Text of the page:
Overall, this is an excellent album that has been designed as a continual musical experience. The cumulative effect is indeed deeply relaxing and transports the listener to some interesting places. The musicianship and production is first rate, whilst the musical variety within the tracks means there’s a surprise around every corner. If you want the highest quality chill-out music, look no further than ToffoBean.

 

VERDICT: 8.7 out of 10

Alex Faulkner

Listen here:

SINGLE REVIEW: Summer Nights by SOUNDSTREAM

cover

SOUNDSTREAM are an electronica/EDM group from Kiev, Ukraine. They formed in 2008 when Denis Timish (DJ FatCat) and Alexander Bulanov (Bulya) met at university and decided to form a group. Their first track Feels like Heaven was an immediate success, and the line up changed over time which eventually lead to the release of several albums including Number One, Partytime, Midnight Hour and Dancefloor Generation, One More Time, Resurrection”, Maxximum Drive and Way To The Stars.

This track, Summer Nights, is being released along with four remixes. The ‘radio edit’ version grabs your attention immediately with an addictive synth melody. This style of EDM is what they call HandsUp/Eurodance, which is essentially up-tempo, high energy house music. It’s soon obvious that this group have a firm grasp of production and how to build a dance track. With a speaker-pounding ‘four to the floor’ kick, the percussive elements are added in layers to create momentum and energy.

Vocally, it has two contributors. Rapper/MC Yuriy ‘DJ Spacedreamer’ Muktarov gives a great spoken word performance on the verse, contrasted nicely by female sung vocals on the chorus, performed by Ann Pazyura. With a chord structure mildly reminiscent of the dance classic Mr. Vain it will sound somewhat familiar to dance fans, but the lead melody and killer title hook is entirely their own. The breakdown section towards the end is very effective in building up to a climax at the end. Also worth checking out are the various remixes.

Overall, this is a highly enjoyable piece of up-tempo house that is guaranteed to get a dancefloor heaving. With first rate production plus two high quality vocal performers in their arsenal, SOUNDSTREAM have the perfect track for a summer heatwave and EDM fans/DJs worldwide will want to add Summer Nights to their playlists.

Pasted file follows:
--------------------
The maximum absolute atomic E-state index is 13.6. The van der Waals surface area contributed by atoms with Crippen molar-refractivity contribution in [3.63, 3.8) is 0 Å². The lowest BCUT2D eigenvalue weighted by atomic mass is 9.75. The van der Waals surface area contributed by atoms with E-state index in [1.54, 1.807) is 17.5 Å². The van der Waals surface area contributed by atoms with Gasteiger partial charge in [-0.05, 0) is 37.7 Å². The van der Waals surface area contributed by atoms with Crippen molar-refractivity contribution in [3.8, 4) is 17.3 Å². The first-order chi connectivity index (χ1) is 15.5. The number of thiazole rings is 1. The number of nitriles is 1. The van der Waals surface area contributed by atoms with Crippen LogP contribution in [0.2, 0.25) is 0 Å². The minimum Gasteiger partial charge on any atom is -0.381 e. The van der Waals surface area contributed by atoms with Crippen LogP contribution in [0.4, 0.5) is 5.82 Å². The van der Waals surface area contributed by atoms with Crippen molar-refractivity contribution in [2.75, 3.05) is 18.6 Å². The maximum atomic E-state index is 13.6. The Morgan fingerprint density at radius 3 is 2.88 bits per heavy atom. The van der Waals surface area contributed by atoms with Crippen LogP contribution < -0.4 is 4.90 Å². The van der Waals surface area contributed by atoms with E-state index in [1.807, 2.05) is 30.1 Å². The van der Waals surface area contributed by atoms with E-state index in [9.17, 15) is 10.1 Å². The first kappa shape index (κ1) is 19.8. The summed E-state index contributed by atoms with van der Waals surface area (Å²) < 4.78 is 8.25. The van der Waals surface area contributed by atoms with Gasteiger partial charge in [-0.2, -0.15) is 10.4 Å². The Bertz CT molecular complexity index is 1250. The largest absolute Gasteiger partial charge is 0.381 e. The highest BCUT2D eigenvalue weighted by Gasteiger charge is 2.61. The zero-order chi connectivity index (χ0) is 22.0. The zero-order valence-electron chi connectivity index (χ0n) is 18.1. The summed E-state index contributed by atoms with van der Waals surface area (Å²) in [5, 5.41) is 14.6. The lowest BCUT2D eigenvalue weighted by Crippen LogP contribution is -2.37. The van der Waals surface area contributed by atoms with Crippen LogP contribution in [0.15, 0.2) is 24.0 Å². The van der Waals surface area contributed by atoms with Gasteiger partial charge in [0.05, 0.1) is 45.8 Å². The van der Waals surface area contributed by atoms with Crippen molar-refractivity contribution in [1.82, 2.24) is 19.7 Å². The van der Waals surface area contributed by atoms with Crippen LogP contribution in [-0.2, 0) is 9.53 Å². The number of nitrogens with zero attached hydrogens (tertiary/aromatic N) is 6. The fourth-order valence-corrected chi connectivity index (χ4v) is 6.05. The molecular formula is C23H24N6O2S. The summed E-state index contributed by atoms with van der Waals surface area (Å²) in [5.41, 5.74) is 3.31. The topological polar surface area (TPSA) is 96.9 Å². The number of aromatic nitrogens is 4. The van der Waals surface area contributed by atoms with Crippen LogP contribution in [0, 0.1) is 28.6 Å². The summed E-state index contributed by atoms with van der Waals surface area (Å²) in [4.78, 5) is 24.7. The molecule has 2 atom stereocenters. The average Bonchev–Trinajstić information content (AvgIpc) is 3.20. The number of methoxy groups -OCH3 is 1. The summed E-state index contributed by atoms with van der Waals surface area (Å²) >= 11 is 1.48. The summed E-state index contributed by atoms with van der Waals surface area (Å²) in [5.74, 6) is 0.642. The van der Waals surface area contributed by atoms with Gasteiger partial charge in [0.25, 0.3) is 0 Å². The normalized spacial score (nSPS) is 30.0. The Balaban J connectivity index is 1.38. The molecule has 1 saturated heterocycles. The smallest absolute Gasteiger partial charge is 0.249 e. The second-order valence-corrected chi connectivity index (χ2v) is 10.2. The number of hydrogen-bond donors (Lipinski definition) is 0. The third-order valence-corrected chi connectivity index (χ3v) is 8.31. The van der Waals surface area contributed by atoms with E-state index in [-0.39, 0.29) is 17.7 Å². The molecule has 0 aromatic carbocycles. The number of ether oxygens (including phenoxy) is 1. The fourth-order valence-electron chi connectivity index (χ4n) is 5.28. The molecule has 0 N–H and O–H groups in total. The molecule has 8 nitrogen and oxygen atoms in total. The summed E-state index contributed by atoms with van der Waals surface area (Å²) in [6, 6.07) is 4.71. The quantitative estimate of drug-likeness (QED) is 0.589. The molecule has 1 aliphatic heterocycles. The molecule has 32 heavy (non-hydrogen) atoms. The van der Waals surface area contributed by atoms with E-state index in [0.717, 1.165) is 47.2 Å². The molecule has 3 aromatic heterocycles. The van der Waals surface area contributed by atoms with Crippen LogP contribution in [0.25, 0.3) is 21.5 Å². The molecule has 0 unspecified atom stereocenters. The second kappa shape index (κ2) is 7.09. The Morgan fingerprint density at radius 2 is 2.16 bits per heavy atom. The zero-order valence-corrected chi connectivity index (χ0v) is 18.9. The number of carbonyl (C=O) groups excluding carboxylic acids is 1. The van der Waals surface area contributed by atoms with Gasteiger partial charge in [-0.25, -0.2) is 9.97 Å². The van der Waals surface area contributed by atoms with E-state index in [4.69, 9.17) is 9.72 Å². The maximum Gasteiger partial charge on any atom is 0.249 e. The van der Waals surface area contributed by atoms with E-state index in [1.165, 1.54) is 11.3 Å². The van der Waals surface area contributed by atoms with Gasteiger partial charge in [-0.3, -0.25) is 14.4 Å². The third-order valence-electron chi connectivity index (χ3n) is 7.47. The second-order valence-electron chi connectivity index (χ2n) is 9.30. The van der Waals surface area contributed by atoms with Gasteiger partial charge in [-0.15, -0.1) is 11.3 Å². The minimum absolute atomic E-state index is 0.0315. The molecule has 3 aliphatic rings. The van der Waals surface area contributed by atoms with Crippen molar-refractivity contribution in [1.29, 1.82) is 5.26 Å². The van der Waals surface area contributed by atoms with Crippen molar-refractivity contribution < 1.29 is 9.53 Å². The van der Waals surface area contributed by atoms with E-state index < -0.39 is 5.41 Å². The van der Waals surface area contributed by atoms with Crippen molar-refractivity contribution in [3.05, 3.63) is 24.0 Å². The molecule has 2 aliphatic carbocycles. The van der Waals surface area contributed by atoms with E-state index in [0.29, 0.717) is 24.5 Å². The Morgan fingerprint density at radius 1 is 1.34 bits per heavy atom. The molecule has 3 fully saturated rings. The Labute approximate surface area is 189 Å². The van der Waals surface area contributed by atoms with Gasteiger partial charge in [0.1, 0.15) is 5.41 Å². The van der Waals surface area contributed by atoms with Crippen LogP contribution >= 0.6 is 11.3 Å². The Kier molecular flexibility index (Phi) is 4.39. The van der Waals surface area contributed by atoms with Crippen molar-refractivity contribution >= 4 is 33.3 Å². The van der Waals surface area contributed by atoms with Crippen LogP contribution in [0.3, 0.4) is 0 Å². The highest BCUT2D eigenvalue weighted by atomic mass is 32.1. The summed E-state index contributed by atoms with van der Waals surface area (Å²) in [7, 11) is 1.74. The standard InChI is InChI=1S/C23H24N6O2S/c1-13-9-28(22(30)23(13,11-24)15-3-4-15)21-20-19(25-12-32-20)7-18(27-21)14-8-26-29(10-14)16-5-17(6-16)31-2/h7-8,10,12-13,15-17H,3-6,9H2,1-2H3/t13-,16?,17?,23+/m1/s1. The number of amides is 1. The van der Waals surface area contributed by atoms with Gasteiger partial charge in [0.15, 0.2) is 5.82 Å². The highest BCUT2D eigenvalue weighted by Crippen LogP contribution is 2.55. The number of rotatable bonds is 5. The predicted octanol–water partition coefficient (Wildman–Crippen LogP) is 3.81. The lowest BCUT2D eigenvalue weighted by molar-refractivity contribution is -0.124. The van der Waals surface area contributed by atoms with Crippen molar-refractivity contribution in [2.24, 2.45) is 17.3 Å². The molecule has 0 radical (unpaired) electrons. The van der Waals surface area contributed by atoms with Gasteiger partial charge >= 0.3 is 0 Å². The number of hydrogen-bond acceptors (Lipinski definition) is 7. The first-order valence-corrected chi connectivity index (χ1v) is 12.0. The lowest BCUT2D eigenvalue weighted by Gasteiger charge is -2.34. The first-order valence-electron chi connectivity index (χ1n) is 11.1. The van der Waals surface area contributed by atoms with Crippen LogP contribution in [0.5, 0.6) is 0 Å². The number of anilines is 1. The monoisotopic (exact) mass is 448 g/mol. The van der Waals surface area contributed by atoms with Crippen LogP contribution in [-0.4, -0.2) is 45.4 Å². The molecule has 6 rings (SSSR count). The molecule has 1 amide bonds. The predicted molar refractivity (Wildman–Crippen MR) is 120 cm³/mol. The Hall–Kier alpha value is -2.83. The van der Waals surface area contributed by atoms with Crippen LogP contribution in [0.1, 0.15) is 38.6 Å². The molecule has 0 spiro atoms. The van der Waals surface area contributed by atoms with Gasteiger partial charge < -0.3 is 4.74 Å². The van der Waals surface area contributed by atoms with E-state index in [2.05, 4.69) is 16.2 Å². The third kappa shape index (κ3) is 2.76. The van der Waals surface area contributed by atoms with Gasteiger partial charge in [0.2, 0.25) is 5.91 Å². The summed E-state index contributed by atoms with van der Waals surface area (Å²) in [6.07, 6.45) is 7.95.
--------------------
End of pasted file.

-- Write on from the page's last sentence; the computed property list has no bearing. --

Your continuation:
VERDICT: 8.8 out of 10

Alex Faulkner

Listen here:

 

 

E.P. REVIEW: Another Round by Uncle Brent & The Nostone

Front_Uncle_Brent_Another_Round_2.png

https://www.facebook.com/UncleBrent.and.theNostone/

Uncle Brent & The Nostone are a four-piece Americana band hailing from Austin, Texas. They have been together over a decade and have become huge favourites on the live circuit there, leading to plaudits including being nominated Best New Band in Presidential Glen. Uncle Brent is the front man of the group, contributing guitar and lead vocals, assisted by Jimmy Durham on lead guitar, Chuck Smith on bass and Emilio Ramos on drums.

This EP, Another Round, follows on from the 2015 EP, Bobbing For Crapples. It consists of two tracks in contrasting styles, Salt and Lime and Sarah’s Creek. The former is an upbeat country rock song that nicely showcases their strengths as a band. Uncle Brent’s assured, authentic vocals are backed up by some fine musical synergy from his band mates, sounding like a group that’s played together for years.

Lyrically, it’s a good-time ode to a wild night where the drinks will be flowing: “Senorita Margarita, won’t you come over tonight…”. The title, of course, derives from what people like to enjoy with their tequila, and you could imagine a packed bar loving this music. It has a nice middle eight breakdown section featuring some lush piano work, before blasting back into a succinct guitar solo and a couple of choruses to round it off. Great track.

The following Sarah’s Creek could not be more different, both musically and lyrically. Consisting of just guitars and vocal to begin with, Brent gives a sensitive and affecting vocal performance on a song about the difficult subject of child abuse happening undetected: “In that little house across the street in Sarah’s Creek, lives a monster of no good….”. It’s a powerful and moving song that builds to an emotional climax which feels cathartic. A very brave and well executed piece of songwriting.

Overall, this is a very fine EP that shows two different sides to this first rate Americana band. Salt and Lime is classic country rock guaranteed to get toes tapping, whilst Sarah’s Creek is poignant and deeply moving. Contrasting the good and bad sides to life is the role of the artist, and this band can feel very proud of their work. Assuredly a huge hit with their existing fanbase, this should also make them plenty more new ones along the way.

 

VERDICT: 8.6 out of 10 

 

Alex Faulkner

Visit the official website HERE

 

2550x1440